The decisive action taken by the French forces (Licorne) to resolve that regrettable incident demonstrated the indispensable role being performed by both the Licorne and the Economic Community of West African States Mission in Côte d’Ivoire (ECOMICI) forces in preventing Côte d’Ivoire from sliding back into conflict. The report says it is clear that there are hard-line elements among the Ivorian parties who are determined to undermine the peace process and who are tempted to seek a military solution to the crisis. It is essential that the international community provide support to the efforts of those who are working to promote the effective implementation of the Linas-Marcoussis Agreement.
The report states that it was in that context that the Ivorian parties were told that if they wished to receive the full support of the international community, including the deployment of a United Nations peacekeeping force and the reinforced United Nations presence they have unanimously called for, they would have to take the country out of the political impasse that has plagued it over the past three months, engage in a viable peace process and demonstrate their commitment to implement the provisions of the Linas-Marcoussis Agreement fully and in good faith.
Therefore, it is encouraging to note that President Gbagbo and Prime Minister Diarra have taken commendable initiatives in meeting with the Forces nouvelles in Yamoussoukro and Bouaké to discuss ways of keeping the peace process on track, the report continues. The steps taken so far by the Forces nouvelles and FANCI to implement the decisions of the Yamoussoukro and Bouaké meetings, as well as the recent return of the Forces nouvelles to the Government, are beginning to give the peace process fresh impetus.
However, there should be no illusions, states the report. These are but initial steps in the right direction. The Ivorian parties and their leaders must now proceed to address some fundamental issues in order to ensure that the peace process becomes irreversible. To that end, the parties must take the following steps: the Forces nouvelles need to reaffirm their commitment to remain part of the Government of National Reconciliation until the Government completes its programme of work and elections are held in 2005; FANCI and the Forces nouvelles must complete their implementation of the decisions taken at the recent meetings in Yamoussoukro and Bouaké; the Ivorian parties concerned must take steps to disband the militias and curb the disruptive activities of the various youth groups; and the Government must complete its consideration of the package of reforms envisaged in the Linas-Marcoussis Agreement, in particular those relating to article 35 of the Constitution, nationality, land tenure, electoral matters and the media and human rights.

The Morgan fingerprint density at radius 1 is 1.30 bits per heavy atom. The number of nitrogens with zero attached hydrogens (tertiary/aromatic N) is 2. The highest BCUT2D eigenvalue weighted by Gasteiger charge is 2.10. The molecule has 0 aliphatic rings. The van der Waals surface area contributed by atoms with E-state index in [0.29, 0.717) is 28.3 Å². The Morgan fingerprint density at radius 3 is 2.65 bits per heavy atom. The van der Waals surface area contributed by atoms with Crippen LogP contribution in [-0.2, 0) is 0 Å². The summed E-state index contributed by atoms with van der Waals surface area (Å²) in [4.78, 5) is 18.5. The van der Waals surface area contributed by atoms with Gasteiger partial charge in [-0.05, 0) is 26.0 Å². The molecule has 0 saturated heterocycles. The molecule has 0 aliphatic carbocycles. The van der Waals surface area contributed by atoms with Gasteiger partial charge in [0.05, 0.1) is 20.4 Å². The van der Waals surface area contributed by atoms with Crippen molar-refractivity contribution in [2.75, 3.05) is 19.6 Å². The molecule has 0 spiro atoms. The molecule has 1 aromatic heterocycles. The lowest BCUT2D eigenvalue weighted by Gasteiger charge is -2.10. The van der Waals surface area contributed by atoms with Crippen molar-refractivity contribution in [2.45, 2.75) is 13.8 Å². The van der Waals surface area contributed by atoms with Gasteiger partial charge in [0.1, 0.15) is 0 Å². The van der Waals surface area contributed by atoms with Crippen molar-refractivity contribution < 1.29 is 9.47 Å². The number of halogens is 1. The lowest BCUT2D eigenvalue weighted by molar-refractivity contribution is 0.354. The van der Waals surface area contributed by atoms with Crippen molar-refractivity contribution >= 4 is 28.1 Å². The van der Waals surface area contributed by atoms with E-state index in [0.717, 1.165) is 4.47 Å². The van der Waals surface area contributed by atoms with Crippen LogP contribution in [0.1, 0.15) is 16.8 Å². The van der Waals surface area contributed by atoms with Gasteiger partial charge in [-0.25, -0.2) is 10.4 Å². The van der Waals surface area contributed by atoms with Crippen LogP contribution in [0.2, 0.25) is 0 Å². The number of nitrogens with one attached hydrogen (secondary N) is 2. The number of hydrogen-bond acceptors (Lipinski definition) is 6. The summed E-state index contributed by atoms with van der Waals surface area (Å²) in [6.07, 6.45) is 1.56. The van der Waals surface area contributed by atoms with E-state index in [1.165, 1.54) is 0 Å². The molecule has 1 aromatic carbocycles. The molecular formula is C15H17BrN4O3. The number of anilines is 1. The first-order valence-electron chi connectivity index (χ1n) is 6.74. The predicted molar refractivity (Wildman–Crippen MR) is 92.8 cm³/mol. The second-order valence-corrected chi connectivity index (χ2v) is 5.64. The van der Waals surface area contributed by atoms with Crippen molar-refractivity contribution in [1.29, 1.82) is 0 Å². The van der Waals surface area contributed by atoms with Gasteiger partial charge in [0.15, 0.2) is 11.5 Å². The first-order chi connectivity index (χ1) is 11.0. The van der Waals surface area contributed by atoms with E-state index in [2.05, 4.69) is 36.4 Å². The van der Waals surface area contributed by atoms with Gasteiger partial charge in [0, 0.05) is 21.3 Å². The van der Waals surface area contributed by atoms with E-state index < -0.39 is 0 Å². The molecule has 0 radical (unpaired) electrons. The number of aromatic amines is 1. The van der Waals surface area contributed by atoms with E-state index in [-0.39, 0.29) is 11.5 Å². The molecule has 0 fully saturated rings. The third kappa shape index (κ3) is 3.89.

In this connection, the Secretary-General recommends that, should the Ivorian parties make sufficient progress in carrying out these important steps by 4 February 2004 (the date on which the mandates of MINUCI, ECOMICI and Licorne expire), the Security Council consider authorizing the deployment of a multidimensional United Nations peacekeeping operation to support the peace process in Côte d’Ivoire. The peacekeeping operation would comprise a military component with a troop strength of 6,240, including 200 military observers and 120 staff officers, and a civilian component consisting of enhanced electoral, disarmament, demobilization and reintegration, human rights, public information, civil affairs, political, civilian police and judicial components.
On the basis of lessons learned in establishing other peacekeeping operations and considering the needs of recently established, as well as anticipated, operations, the Secretary-General stresses that the issue of resources is critical. The Secretariat has recently encountered challenges in securing in a timely manner adequately equipped military contingents and police personnel for United Nations peacekeeping operations, as well as the enabling capacities and force multipliers that allow such military and police deployments to be fully effective. The proposed operation poses particular challenges concerning force generation, obtaining the required police personnel and the depleted strategic deployment stocks, especially because it comes at a time when recently established operations, as well as anticipated ones, are competing for limited resources.
In this connection, there is concern that Member States may not come forward in a timely manner with all the resources required for the operation, the report states. Should the Security Council approve the above recommendation, it would be essential for the Council and troop-contributing countries to ensure that the requisite resources were made available, but not at the expense of other missions, which also require a major and sustained effort. In addition, it would not be prudent to expect the reassignment of ECOMICI contingents to begin sooner than three to four months from now.